Incidentally, in our review of 75 cases, we found that 6 patients were treated with chloramphenicol only. When these patients were added to the analysis, there were no significant differences between patients treated with chloramphenicol, streptomycin, gentamicin, and tetracyclines with regard to the number of fever days and duration of hospitalization. These data, however, are not reported in tables 1 or 2, because of the small number of patients treated with chloramphenicol. One patient who received chloramphenicol died, but this patient presented with SIRS and died within 24 h after the initiation of treatment.
Y. pestis, the bacterium that causes plague, is considered to be a category A critical biological agent of terrorism because it has high potential for morbidity and mortality and because it can be mass-produced and easily disseminated through aerosolization among a large population [1, 36, 37]. There also is efficient person-to-person transmission of the organism, and the fatality rate of primary pneumonic infection is close to 100% if not treated within 24 h [1, 8, 37]. In simulated bioterrorist attacks, the World Health Organization estimated that 36,000 people would die after an attack on a city of 5,000,000 people, and the US Department of Justice estimated that 1000 would die after an attack at a rock concert [38, 39].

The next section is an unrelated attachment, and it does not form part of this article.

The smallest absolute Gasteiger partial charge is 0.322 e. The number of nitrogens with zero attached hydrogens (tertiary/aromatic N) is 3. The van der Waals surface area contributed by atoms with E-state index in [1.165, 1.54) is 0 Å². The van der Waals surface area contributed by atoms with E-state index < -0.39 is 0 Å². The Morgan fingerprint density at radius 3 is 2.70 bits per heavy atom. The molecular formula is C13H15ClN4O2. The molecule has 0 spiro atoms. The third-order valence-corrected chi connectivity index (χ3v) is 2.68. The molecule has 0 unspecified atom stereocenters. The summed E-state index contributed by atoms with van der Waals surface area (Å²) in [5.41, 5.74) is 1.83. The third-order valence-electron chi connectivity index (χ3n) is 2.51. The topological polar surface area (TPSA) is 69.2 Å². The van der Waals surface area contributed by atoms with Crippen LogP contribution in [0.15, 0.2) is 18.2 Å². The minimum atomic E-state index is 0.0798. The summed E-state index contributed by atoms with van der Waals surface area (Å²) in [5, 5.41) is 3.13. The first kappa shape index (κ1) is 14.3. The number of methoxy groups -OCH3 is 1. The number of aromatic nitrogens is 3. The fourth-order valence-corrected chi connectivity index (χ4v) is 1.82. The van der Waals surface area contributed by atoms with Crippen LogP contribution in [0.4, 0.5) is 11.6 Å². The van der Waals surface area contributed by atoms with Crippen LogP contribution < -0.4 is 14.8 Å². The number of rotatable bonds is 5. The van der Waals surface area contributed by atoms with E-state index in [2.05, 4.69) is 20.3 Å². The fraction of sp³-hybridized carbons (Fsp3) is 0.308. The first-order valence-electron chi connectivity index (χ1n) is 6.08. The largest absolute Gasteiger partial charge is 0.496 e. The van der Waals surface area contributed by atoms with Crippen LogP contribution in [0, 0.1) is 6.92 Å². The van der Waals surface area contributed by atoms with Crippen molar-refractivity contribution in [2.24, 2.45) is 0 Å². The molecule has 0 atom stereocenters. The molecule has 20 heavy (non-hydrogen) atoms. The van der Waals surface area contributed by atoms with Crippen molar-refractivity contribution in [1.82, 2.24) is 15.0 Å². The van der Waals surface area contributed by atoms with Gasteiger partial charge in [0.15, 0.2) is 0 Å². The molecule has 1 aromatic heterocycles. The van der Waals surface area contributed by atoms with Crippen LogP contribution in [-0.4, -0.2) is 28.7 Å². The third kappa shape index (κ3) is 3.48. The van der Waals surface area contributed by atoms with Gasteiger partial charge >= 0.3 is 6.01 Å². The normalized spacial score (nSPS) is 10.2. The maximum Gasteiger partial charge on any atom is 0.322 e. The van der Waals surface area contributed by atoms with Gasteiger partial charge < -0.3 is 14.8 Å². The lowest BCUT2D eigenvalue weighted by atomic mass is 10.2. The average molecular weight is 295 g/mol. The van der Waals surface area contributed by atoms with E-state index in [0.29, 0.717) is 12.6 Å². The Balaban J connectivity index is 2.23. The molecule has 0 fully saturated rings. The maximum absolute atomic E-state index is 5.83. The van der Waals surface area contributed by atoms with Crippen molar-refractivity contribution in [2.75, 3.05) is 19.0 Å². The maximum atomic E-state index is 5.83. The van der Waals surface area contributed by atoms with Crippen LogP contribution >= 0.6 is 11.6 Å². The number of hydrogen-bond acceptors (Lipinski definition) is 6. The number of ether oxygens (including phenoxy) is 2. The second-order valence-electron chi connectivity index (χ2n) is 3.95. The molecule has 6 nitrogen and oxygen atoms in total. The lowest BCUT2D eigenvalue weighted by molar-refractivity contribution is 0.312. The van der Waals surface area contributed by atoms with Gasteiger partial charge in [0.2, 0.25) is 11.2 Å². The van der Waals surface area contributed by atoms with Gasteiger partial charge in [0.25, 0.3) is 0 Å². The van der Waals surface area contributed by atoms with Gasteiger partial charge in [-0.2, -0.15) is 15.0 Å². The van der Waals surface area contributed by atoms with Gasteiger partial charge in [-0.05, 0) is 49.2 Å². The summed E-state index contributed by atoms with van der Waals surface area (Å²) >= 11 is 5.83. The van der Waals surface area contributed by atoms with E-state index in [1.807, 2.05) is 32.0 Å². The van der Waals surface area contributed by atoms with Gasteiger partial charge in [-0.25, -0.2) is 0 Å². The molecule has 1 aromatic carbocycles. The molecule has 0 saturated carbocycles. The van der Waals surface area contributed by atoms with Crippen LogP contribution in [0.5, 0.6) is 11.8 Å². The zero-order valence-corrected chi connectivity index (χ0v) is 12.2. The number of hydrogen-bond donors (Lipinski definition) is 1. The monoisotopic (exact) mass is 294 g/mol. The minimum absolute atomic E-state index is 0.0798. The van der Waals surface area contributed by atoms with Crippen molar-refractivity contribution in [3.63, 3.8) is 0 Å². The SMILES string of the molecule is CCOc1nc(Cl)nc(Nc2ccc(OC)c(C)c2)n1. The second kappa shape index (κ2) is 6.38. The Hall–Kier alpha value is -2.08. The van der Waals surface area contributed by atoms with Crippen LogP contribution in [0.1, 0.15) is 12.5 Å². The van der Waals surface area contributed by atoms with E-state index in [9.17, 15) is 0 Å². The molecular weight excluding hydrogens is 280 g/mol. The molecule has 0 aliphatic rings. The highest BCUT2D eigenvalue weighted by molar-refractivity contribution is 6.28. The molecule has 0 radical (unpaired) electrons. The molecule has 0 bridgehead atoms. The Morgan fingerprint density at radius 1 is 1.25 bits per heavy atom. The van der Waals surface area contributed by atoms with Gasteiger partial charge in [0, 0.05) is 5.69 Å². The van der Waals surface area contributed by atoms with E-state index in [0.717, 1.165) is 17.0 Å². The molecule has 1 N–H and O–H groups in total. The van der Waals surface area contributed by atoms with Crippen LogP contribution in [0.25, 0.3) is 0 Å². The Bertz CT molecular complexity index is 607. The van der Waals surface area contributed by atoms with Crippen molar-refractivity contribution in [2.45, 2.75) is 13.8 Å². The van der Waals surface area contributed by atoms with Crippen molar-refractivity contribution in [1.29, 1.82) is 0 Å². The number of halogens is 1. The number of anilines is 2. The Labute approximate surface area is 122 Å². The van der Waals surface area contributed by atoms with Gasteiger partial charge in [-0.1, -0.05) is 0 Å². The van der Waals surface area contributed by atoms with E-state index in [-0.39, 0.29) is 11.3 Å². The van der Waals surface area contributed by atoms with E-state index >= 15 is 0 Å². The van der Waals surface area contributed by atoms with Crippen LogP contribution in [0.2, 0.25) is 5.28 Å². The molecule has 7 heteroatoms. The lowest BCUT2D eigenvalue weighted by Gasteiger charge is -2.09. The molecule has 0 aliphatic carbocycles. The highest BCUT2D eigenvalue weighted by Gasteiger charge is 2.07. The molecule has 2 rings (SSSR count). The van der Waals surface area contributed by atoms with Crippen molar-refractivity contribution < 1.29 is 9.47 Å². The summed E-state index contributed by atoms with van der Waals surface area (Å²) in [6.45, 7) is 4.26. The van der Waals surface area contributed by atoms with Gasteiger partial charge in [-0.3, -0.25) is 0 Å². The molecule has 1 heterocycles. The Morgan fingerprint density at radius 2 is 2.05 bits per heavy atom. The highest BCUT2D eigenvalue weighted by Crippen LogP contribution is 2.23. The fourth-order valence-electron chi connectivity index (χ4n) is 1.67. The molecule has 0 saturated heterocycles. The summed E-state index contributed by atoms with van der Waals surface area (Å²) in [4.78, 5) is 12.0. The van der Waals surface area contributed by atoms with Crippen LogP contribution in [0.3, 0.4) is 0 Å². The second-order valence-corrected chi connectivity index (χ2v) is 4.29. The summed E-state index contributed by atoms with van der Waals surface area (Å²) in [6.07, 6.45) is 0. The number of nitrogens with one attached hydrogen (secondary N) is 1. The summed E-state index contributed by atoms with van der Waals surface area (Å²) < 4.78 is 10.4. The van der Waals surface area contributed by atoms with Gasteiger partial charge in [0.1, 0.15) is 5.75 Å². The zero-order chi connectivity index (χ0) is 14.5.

With the use of appropriate antimicrobial drugs, the mortality rates for bubonic and septicemic plague decrease from 50% to 5%–15% [6, 8, 9, 26]. To limit mortality during a bioterrorist attack with plague, it will be necessary to have effective antimicrobials that are readily available and easily administered. With naturally occurring plague, most fatalities in the United States are associated with a delay in proper diagnosis and treatment [2, 7]. This reinforces the importance of empirical treatment of septic patients in areas of plague endemicity with appropriate antimicrobial therapy, because the diagnosis of plague is often difficult to make .
Streptomycin, currently considered to be the drug of choice for the treatment of plague, has very limited availability. The Working Group on Civilian Biodefense has recommended both gentamicin and tetracyclines for the treatment of plague during a bioterrorist event, because of the availability and ease of administration of these drugs .
This study presents the first population-based evaluation showing the clinical efficacy of gentamicin in the treatment of human plague. In our study, patients with plague who were treated with an alternative antimicrobial regimen (gentamicin alone or with a tetracycline) had similar clinical outcomes to those patients treated with streptomycin. There were no significant differences between patients who received streptomycin versus alternative antimicrobials with respect to the number of fever days, complications, and deaths, and the duration of hospitalization.